Cut Flowers in February & March by Lew Whitney

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Cut Flowers in February & March by Lew Whitney

February is usually the coldest and wettest month of the year in Southern California which begs the question… why would I want to garden? My first, personal answer is that I always love to garden, in particular to grow flowers for cutting, but if you are a little less devoted than I am, I have some good reasons and some better suggestions you might want to consider.

First, if you planted flowers before Christmas, your harvest should have begun and your work should be fun: pick, dead head and feed.

If you planted some of my favorites about which I have written before, Pansies and Anemone Mona Lisas, the harvest should be in full swing and the more you cut, the more they will bloom. If you overlook some blossoms, the spent flowers need to be dead headed. These plants are trying to create seeds and picking and dead heading frustrates them into trying even harder by producing more flowers.

Other favorites, Foxglove, Sweet Peas, Stock, Snaps, Freesias should all be just beginning to bloom.

Daffodils, Tulips and Iris are just around the corner. Cyclamen, not for cutting but a garden staple, should be going strong.

Flowering plants are hungry guys. I advocate feeding every two weeks and I recommend, without equivocation, Roger’s Garden Flower Food, a water soluble formula that we invented more than 40 years ago and have improved steadily. Look at the formulation. It’s high in Phosphoric Acid and Potash, the elements that help plants to bloom. Feeding is especially important if you grow your flowering plants in containers as I do.

More good news is that it is not too late to plant all of the aforementioned favorites, plus another one just arriving, Ranunculus Bloomingdales. While you might have planted Ranunculus bulbs in the fall, many of us forgot, but the hybridizers have rescued us by coming up with the Bloomingdales which were grown from seed and are available as blooming four inch plants. Bloomingdales offer the same colorful, large flowers, but on a studier, shorter plant. There is no better choice for instant color.

Additionally, it is not too late to plant Anemone Mona Lisas, Pansies, Violas, Foxglove, Larkspur, and Delphiniums. All of these can be grown in containers if you happen to have rotten clay soil like I do. Just chose your containers to match the mature size of the plants.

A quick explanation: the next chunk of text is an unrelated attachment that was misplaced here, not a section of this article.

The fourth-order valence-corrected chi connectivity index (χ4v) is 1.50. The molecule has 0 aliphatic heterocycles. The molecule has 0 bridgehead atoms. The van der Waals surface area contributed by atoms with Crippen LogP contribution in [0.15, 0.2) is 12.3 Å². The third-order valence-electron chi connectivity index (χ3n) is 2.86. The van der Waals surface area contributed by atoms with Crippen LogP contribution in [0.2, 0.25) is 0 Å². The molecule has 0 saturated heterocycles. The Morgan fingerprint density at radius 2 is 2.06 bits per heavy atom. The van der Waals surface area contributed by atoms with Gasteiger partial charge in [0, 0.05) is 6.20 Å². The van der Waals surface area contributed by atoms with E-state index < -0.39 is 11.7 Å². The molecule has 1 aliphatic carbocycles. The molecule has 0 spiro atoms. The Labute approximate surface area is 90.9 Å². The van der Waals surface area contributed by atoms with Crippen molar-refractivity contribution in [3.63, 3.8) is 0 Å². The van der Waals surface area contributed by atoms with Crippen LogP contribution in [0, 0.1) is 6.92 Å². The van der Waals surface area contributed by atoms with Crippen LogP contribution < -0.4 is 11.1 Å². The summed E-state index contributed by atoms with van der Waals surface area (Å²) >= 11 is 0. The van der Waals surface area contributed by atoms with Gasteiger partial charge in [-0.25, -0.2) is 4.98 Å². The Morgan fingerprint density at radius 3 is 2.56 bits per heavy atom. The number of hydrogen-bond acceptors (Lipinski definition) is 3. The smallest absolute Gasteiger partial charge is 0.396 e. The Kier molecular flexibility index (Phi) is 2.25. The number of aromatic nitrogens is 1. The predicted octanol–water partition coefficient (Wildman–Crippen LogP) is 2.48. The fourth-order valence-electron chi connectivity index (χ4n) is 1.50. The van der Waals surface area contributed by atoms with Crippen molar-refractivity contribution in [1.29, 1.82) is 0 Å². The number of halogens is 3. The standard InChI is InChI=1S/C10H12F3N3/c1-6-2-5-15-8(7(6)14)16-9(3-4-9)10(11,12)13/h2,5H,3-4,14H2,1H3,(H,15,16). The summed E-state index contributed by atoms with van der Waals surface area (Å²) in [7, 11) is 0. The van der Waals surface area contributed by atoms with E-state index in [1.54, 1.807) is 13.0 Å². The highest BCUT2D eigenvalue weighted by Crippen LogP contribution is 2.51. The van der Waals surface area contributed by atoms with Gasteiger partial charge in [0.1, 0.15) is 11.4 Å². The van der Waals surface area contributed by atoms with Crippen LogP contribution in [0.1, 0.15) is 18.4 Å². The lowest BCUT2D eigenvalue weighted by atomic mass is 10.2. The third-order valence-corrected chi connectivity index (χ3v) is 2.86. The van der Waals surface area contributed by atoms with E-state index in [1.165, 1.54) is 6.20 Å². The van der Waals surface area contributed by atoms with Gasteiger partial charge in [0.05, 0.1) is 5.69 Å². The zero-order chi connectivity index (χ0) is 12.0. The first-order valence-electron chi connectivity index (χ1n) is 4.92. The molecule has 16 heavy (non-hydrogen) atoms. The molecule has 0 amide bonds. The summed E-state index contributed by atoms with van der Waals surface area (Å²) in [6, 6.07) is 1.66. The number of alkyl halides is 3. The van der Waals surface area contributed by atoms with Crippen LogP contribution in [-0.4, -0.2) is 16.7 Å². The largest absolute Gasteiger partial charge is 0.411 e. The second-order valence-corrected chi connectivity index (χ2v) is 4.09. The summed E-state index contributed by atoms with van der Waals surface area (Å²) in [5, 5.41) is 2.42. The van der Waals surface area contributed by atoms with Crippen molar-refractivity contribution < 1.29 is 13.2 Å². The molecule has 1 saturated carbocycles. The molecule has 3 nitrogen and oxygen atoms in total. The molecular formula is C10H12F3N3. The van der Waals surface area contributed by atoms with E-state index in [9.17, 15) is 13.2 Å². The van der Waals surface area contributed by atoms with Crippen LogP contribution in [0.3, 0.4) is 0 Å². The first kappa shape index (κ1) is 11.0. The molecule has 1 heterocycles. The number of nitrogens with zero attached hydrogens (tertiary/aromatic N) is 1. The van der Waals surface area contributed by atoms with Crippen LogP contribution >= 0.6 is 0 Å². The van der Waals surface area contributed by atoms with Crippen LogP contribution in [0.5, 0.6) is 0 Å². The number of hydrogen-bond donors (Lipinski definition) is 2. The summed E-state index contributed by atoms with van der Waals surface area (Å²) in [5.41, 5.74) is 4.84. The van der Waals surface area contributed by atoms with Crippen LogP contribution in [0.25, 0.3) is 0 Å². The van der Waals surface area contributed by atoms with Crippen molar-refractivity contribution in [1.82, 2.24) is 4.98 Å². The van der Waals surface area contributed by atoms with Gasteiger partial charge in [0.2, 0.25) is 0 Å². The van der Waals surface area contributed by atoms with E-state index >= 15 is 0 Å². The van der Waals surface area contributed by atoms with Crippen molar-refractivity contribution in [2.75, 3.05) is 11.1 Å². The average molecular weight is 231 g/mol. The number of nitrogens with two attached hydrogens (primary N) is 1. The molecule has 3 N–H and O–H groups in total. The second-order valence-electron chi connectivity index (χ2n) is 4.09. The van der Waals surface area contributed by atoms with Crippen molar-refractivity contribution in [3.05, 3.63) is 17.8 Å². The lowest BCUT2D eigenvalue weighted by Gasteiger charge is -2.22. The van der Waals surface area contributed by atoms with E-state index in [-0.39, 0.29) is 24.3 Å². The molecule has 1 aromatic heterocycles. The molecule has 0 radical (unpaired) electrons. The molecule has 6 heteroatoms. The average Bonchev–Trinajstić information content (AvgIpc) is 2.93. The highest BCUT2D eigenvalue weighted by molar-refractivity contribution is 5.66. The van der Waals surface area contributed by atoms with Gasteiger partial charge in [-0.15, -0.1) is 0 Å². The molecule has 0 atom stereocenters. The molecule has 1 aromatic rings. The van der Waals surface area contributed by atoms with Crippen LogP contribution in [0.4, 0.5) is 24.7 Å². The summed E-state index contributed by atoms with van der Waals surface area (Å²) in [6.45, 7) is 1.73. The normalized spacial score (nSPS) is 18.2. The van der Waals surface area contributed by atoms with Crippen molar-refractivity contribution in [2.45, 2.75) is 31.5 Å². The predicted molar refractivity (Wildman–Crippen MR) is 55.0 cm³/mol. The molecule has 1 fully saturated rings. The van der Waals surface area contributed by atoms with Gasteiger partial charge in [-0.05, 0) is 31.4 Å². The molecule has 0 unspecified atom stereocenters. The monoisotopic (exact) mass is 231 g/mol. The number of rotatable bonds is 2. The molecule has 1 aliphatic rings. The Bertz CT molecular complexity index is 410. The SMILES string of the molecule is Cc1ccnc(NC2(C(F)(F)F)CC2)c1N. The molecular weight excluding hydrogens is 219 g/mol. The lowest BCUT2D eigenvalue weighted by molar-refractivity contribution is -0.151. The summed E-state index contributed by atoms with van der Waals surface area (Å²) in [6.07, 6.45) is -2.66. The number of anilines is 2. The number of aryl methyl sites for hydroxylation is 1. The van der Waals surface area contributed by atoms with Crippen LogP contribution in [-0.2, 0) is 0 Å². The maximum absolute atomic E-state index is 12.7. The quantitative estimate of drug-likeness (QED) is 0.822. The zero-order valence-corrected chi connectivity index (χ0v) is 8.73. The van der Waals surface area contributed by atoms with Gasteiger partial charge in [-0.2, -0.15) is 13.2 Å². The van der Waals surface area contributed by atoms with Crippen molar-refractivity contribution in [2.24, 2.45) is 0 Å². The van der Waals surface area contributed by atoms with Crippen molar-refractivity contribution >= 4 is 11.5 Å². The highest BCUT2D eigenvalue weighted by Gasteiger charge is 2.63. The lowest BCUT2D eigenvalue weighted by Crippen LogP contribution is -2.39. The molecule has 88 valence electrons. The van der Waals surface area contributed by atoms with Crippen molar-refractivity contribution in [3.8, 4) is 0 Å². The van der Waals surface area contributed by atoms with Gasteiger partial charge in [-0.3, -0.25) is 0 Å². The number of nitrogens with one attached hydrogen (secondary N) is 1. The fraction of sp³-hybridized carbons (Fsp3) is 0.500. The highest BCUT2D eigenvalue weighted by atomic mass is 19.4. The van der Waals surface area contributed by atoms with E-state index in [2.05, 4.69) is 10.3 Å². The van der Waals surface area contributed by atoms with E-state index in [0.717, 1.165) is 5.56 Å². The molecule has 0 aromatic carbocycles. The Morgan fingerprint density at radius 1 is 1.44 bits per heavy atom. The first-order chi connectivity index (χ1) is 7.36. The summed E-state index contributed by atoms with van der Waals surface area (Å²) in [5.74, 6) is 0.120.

Another word about the Mona Lisas, in my opinion, these relatively new Anemones provide the best winter/early spring cut flower ever invented by nature and improved by man. The flowers come in white, pink, orchid, blue, red and, my favorite, a gorgeous wine color. In bouquets they look good in solid colors, but even better as a mix. Try mixing the red with the wine and orchid and stand back for fireworks. When cut just as they open, the flowers will last a week, but watch the water in the vase………they are thirsty and can drink themselves dry.

On the other hand, Pansies have been around since I was a boy, about 60 years ago, and while they are not generally thought of for cutting, a flat bowl filled with the cheerful faces of Pansies. Placed so that they can be best seen from above, will make you smile every time you see them.

We grow hundreds of these at the gardens of Casa Pacifica and, if you visit Roger’s Gardens regularly, you can usually find bunches of Anemone Mona Lisa for sale at very reasonable prices.

Back to working in the garden: rain brings out the snails and they like your cut flowers for dinner. While it is important to bait for snails regularly, rain dilutes the bait and energizes the snails so it is important to re-apply after a rain storm. Roger’s Gardens recommends Sluggo, which eradicates slimy snails without endangering pets.

If it’s raining, stay in doors, but if it’s even a little sunny, grab you clippers and cut some color for the house, gladden your soul and, above all, have some fun in the garden.

By | 2013-02-15T00:43:30+00:00 February 15th, 2013|Floral, Gardening|0 Comments

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